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Entertainment Weekly

Books

Hillary Clinton is upset about a lot of things in What Happened: EW review

Simon and Schuster

Posted on

“What’s to be done with Hillary Clinton, the woman who won’t go away?”  began a recent piece in the New York Times. A recent Chicago Tribune op-ed was headlined,  “Hillary: How can we miss you when you won’t go away?”  The New York Post proclaimed, “She still doesn’t get it.” The gall of her, the sheer and utter gall, the newspapers seem to say. She should just slink back to her mansion in Chappaqua and stay there. She has no business writing a book.

I’d argue the opposite. I think the first woman candidate for President, the one who won the popular vote, has every right to offer her own take on the election. But bear in mind that many — if not all — of the people tearing down Clinton and her new memoir, What Happened, haven’t actually read it. Bear in mind, too, that few — if any — of these same people called out Bernie Sanders for writing his own campaign memoir, one that dropped just days post-election. No, there’s some sort of special virulence reserved for Clinton. And she gets it. In fact, she spends much of What Happened parsing that very question. Not that she arrives at a neat and easy answer. Sexism plays a big part, she believes, as do the partisan investigations she’s been drawn into: Whitewater, Benghazi, emails. There’s also her own stubbornness: “I’ve made mistakes, been defensive about them, stubbornly resisted apologizing. But so have most men in politics. (In fact, one of them just became President….)”

This is a campaign memoir. Clinton is upset about a lot of things (Jim Comey, the New York Times, Matt Lauer — the list is a long one), but she does not lay the blame for her defeat on them. For that, she takes full responsibility, beginning with the traditional way she ran her campaign:  “I was giving speeches laying out how to resolve the country’s problems. He was ranting on Twitter.” She’s blunt about other missteps, like the ones she made in coal country and like her “basket of deplorables” remark.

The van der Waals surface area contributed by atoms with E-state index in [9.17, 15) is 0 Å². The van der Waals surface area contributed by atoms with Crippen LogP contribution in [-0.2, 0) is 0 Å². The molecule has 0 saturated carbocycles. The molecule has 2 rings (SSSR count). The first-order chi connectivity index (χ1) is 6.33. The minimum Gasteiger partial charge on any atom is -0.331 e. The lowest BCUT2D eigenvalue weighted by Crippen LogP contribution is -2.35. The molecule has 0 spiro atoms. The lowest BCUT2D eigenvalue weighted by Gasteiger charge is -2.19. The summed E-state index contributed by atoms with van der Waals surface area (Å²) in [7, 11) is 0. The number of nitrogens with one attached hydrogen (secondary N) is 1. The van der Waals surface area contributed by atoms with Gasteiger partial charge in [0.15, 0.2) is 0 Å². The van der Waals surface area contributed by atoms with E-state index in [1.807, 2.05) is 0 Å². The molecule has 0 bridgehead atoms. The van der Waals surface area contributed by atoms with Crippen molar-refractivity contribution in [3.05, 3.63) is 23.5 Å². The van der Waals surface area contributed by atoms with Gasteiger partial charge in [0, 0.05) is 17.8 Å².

There are parts of this book — like the opener, for example, which is set at Trump’s inauguration — that soar. Other chapters are not quite so successful. There’s one that’s basically a long list of everyone who worked on her campaign (the kind of stuff that should’ve been relegated to the acknowledgements). Sometimes her inner policy wonk gets a bit carried away. And other times her simmering anger comes boiling to the top and she’ll make a cutting remark about the President, effectively undercutting whatever point she’s making.

Her detractors will dismiss What Happened as a laundry list of grievances. They’re wrong. This is an important book, and anyone who’s worried by what happened last November 8 should pick it up. B

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